Halloween: 25 Years Of Terror
It’s been nearly 10 years since the Halloween Returns To Haddonfield 25th anniversary convention celebrating the release of John Carpenter’s now legendary film took place in Pasadena, California, and I’m sure at the time the organizers couldn’t have possibly predicted that the event would be the impetus for the documentary Halloween: 25 Years Or Terror, nor that that documentary would kick start and pave the way for similar retrospective films on the making-of horror franchise classics. Feature length retrospective documentaries were not anything new at the time of Halloween: 25 Years Of Terror’s release. Filmmaker Laurent Bouzereau was already producing some of the best making-of docs for DVD and Laserdisc releases of famous titles such as Jaws and Psycho; but the Halloween doc was the first to offer a feature length retrospective packaged completely on its own as the disc’s main feature with hours of bonus materials for the die-hard Halloween fans to soak up afterwards. Because of its success, we got a string of other horror documentary releases such as His Name Was Jason, The Psycho Legacy, Never Sleep Again and even More Brains!, a documentary focusing primarily on the first Return Of The Living Dead film! But it’s fascinating to go back and revisit where this particular sub-genre all began, which was with Halloween: 25 Years Of Terror.
While the doc chronicles all the Halloween movies including its sequels in sequential order, it kicks off with the original and sets-up what was going on in the horror genre that led up to it; films like Night Of The Living Dead, The Texas Chainsaw Massacre and most importantly Black Christmas which paved the way for a film like Halloween to exist. A young filmmaker named John Carpenter was tapped by a pair of producers to direct a feature with the premise of “the Babysitter murders” and it was to be set on Halloween, a holiday that not only everyone could identify with since we all recognize it, but also one that hadn’t yet been fully exploited as the title of a movie. Paired with his writing and producing partner Debra Hill, Carpenter agreed to tackle the project as long as he had complete creative control and could have his name above the title. While Debra takes credit for writing the dialogue pertaining primarily to the teenage girls' conversations, she gives credit to John for creating Michael Myers and all the dialogue setting him up as evil incarnate. No one involved could’ve possibly predicted that Halloween would become the most successful and lucrative independent film ever made, maintaining that title for decades up until the release of The Blair Witch Project which came along and snatched the crown.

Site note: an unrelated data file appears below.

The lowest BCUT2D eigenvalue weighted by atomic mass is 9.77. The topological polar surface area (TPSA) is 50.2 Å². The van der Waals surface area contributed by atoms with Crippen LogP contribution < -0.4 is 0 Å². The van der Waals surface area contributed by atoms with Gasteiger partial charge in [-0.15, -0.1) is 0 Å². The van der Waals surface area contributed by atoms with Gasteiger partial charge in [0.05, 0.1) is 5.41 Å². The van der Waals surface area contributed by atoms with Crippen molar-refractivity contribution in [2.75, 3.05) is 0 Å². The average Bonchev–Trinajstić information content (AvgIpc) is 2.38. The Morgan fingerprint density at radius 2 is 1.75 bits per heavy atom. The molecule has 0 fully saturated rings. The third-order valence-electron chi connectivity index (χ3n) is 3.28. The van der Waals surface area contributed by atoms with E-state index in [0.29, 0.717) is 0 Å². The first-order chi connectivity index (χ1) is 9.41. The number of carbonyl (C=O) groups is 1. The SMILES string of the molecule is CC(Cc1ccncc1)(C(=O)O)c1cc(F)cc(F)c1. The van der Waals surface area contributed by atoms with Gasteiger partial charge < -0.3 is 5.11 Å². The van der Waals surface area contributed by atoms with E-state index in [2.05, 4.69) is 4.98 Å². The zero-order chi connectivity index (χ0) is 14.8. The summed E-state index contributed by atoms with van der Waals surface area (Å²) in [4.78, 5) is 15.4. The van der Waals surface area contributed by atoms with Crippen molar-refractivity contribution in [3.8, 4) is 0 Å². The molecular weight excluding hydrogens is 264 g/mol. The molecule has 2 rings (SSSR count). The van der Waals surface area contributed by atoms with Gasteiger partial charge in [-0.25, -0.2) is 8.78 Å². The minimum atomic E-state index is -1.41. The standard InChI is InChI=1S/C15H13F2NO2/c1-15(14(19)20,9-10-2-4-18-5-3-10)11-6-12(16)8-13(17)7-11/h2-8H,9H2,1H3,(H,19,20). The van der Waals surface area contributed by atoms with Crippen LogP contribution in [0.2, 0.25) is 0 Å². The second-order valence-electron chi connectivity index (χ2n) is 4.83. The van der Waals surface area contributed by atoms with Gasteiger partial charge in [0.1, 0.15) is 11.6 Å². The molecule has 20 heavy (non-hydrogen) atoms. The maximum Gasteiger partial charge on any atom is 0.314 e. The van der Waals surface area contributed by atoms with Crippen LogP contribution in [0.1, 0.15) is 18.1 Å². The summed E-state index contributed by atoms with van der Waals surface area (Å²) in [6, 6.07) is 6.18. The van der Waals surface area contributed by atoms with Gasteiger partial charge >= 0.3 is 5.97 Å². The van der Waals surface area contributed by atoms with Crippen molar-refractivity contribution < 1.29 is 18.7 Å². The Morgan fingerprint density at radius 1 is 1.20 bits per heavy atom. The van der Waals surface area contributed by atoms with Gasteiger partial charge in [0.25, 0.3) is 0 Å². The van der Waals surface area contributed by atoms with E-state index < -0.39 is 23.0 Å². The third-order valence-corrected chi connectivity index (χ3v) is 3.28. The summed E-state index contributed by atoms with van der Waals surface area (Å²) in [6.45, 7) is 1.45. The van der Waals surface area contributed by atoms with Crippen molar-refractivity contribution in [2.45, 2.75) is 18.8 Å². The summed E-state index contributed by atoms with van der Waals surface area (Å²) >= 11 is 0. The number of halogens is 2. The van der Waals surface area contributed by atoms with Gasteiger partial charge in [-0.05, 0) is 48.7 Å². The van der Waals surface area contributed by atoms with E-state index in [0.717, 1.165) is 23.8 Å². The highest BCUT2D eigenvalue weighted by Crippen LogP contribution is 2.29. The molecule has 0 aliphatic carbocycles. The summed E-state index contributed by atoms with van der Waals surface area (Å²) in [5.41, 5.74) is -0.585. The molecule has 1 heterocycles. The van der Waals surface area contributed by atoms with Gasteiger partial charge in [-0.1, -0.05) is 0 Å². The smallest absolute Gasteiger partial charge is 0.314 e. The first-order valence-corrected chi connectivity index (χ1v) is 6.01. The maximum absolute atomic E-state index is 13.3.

A Decade Under the Influence